Jim was attorney for The Bay City Times and became a local expert on libel law, trying several important cases. In recent years he worked with Prosecuting Attorney Joseph Sheeran in an "of counsel" capacity, advising on strategies and trial management. A knee operation several years ago set him back and limited his mobility, contributing to health problems.
We could go on about Jim Baker, about his wartime service as a 20-year-old soldier in the Normandy invasion, about his wit, humor and facility with juries in countless courtrooms, his legion of friends across the nation, his pride in the U-M Wolverine football teams, etc., etc.,. One story in particular bears recounting to those who didn'tknow Jim, and illustrates his unusual sense of humor.
Jim and one of his high school friends had an annual ritual. They would travel to a location in the state selected by one member unbeknownst to the other. There the one member would tell the most amazing story about the other that he could to the people in charge. The game was to achieve some degree of hilarity at the expense of the unsuspecting other pal. The biracial team of jokers traveled the state pulling their stunts. Once Jim told of going to an exclusive housing compound where he reported to a real estate salesperson that his friend was an eccentric millionaire and wished to buy an expensive piece of property but would not be around long since he had a terminal illness. The plan was to get a favorable price or a concession on the deal because of the other guy's terminal illness. This charade went on for years, with many varied stories, some too raucous to tell here. The high school pal was among the honorary pallbearers at Jim's funeral, no doubt chuckling respectfully as he watched his longtime comrade's and fellow conspirator's casket pass by.
But we won't. We will, however, tell about the most amazing trial we have ever witnessed, in which the defense was orchestrated by the incomparable Jim Baker. What he did during this long, difficult trial during a long, hot summer, in a courtroom without air conditioning, was truly amazing to this observer. Jim Baker required all participants, and their wives, to attend the trial andlunch together every single day. He asked them to be on hand at least two hours before court was to be in session and to stay for an hour afterward. Then he worked the group for their opinions, asked everyone what they thought of the previous day's events: what about Juror Number 4, Number 12, Number 6? What do you think is affecting them? How do you feel about it? How do you think they will vote? What do you see here that others might not see?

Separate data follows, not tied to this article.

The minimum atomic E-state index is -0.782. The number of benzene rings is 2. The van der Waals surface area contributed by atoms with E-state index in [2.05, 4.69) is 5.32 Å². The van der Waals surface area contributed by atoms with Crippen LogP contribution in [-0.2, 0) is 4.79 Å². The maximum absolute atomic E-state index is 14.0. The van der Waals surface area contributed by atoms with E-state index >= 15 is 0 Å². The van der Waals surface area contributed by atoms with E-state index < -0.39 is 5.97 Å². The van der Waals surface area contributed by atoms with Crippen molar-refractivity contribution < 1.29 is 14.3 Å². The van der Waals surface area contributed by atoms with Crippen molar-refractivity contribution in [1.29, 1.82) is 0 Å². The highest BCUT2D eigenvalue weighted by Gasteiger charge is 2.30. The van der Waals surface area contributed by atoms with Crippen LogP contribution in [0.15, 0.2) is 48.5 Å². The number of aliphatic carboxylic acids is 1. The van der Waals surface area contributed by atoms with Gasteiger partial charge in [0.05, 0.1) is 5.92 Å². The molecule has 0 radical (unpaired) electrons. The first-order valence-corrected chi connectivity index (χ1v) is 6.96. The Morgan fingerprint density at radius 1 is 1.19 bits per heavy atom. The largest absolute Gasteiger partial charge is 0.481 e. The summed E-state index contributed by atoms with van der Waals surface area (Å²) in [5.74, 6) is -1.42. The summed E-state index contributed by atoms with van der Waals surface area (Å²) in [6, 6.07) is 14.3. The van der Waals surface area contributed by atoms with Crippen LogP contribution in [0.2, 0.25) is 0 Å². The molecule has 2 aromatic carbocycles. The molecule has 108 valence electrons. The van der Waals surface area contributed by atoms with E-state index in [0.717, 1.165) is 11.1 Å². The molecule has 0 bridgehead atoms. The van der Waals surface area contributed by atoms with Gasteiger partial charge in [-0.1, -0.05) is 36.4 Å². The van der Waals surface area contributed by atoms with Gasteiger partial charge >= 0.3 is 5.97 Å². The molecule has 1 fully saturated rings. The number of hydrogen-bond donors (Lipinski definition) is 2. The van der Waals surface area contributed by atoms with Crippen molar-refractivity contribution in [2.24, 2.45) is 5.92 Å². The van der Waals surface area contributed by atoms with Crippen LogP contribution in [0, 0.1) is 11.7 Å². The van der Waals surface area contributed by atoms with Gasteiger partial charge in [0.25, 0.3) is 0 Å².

It was a legal tour de force. The outcome of the trial was a foregone conclusion. By marshaling the collective opinions of the entire "family" of defendants, the wily trial lawyer brought to bear a powerful factor not possible using only the brain of an attorney or two. He used the power of human resources, of collective interaction, of shared decision making that is now the part and parcel of the most effective political campaigns, of industrial operations and marketing. Jim Baker during that trial became a titan. We never saw it before and any lawyer who knows how he did it might be well served to copy his technique. It is the most powerful force known to man -- human cooperation.
Jim Baker, born March 12, 1924 in Bay City, died August 8, 2003, at his home. He was buried in Elm Lawn Cemetery, Bay City. He will be missed, and long mourned by his relatives and friends. So long, Jim. Thanks for all you did for humanity.
Dave Rogers is a former editorial writer for the Bay City Times and a widely read,
respected journalist/writer in and around Bay City.
(Contact Dave Via Email at firstname.lastname@example.org)